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26-story mixed-use tower planned at Taylor & Fifth in downtown Fort Worth

Jetta Operating Co., a 24-year-old privately held oil and gas company in Fort Worth, and a related entity plan a 26-story mixed-use tower downtown at Taylor and Fifth streets on a site once owned by the Star-Telegram.

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UPDATE: Six candidates file for two Water Board seats

Six candidates have filed for the two open seats on the Tarrant Regional Water Board, setting up a battle that could potentially shift the balance of power on the board and the priorities of one of the largest water districts in Texas.

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Top area CFOs honored

The Fort Worth Business Press honored 13 area chief financial officers today with a luncheon at the Fort Worth Club.

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Fort Worth breaks ground on $8.6 million South Main renovation

Fort Worth Near Southsiders and city officials broke ground Monday on the 18-month rebuild of South Main Street between Vickery Boulevard and West Magnolia Avenue.

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Fort Worth Police association planning 25,000-square-foot offices

The POA, which recently demolished its one-story building at 904 Collier St. near downtown, is planning a five-story replacement.

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Economist: U.S. economy is growing, companies are hiring

 

Mark Dotzour

A. Lee Graham
lgraham@bizpress.net

Viewed through the lens of diminished expectations, the U.S. economy is growing, homebuyers are snapping up properties, and private companies are hiring again.

In fact, a leading economist says 2014 is shaping up to be a promising environment.

“I’m pretty optimistic about next year,” said Mark Dotzour, chief economist with the Texas A&M University Real Estate Center.

Speaking Dec. 4 at a Society of Commercial Realtors breakfast at Colonial Country Club in Fort Worth, Dotzour described the economy as growing at a 2 percent pace, 2 to 3 percentage points slower than he said it should be growing.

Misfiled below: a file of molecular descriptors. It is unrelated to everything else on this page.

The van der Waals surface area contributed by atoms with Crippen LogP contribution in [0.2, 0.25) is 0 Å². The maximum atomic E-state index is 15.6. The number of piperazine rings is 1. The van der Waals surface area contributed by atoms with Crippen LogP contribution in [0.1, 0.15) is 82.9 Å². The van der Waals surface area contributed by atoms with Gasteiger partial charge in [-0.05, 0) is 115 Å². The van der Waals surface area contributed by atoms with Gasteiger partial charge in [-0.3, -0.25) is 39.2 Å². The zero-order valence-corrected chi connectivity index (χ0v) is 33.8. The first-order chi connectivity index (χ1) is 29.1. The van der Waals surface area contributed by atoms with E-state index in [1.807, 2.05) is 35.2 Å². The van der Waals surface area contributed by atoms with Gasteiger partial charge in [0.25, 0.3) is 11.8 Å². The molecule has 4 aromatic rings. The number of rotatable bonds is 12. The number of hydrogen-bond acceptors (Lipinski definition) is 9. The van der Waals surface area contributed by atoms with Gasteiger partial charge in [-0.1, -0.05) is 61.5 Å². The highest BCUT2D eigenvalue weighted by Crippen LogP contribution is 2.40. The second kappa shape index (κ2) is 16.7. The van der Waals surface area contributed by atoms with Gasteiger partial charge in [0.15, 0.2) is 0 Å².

Still, as measured from the economy’s sliding scale, Dotzour considers that good news.

“We’re going to get 2 percent again and maybe a little more this coming year,” said Dotzour, calling the pace “tepid.”

“I’ve decided tepid is the new excellent,” said Dotzour, blaming the diminished standard, at least in part, on a presidential administration he believes is not nurturing job growth. In fact, the economist likened Washington leadership to a governor device restraining speed on golf carts.

“The government is part of the drag on the golf cart,” Dotzour said.
Far from dragging down the economy are consumers, whose spending constitutes about 65 percent of the gross domestic product.

“We are world class at buying stuff. We can out-buy anybody on the planet,” said Dotzour, pointing to recently released Department of Commerce numbers showing personal spending as accelerating.

Housing is picking up a considerable chunk of the nation’s $75 trillion household net worth after diminished home values stalled sales in recent years, Dotzour said. Furthermore, household debt is dropping.

According to the Board of Governors of the Federal Reserve, household debt service payments as a percentage of disposable personal income has fallen to less than 10 percent compared to 13.5 percent in recent years.

“We are below the bottom of the normal range of income that goes to debt,” Dotzour said.

Hiring looks promising next year, with 32 percent of CEOs surveyed saying they plan to hire in 2014, according to the Business Roundtable, a group of conservative CEOs promoting pro-business public policy.

And manufacturing will pick up steam, Dotzour said.

“As we grow into energy independence in the production of natural gas and oil, the lower price of natural gas will make it even easier for these manufacturers to be globally competitive,” Dotzour said.

Despite public perception to the contrary, almost 4 million job openings are waiting to be filled, according to recently Bureau of Labor Statistics information. Among those 3.9 million total job openings nationwide are those in construction, manufacturing, retail, professional business services, health care and government.

“The bottom line is American people do not tolerate deferred gratification. They have net worth, and have money to spend, and job growth is increasing at a tepid rate. That’s why I’m bullish for 2014,” Dotzour said.
 

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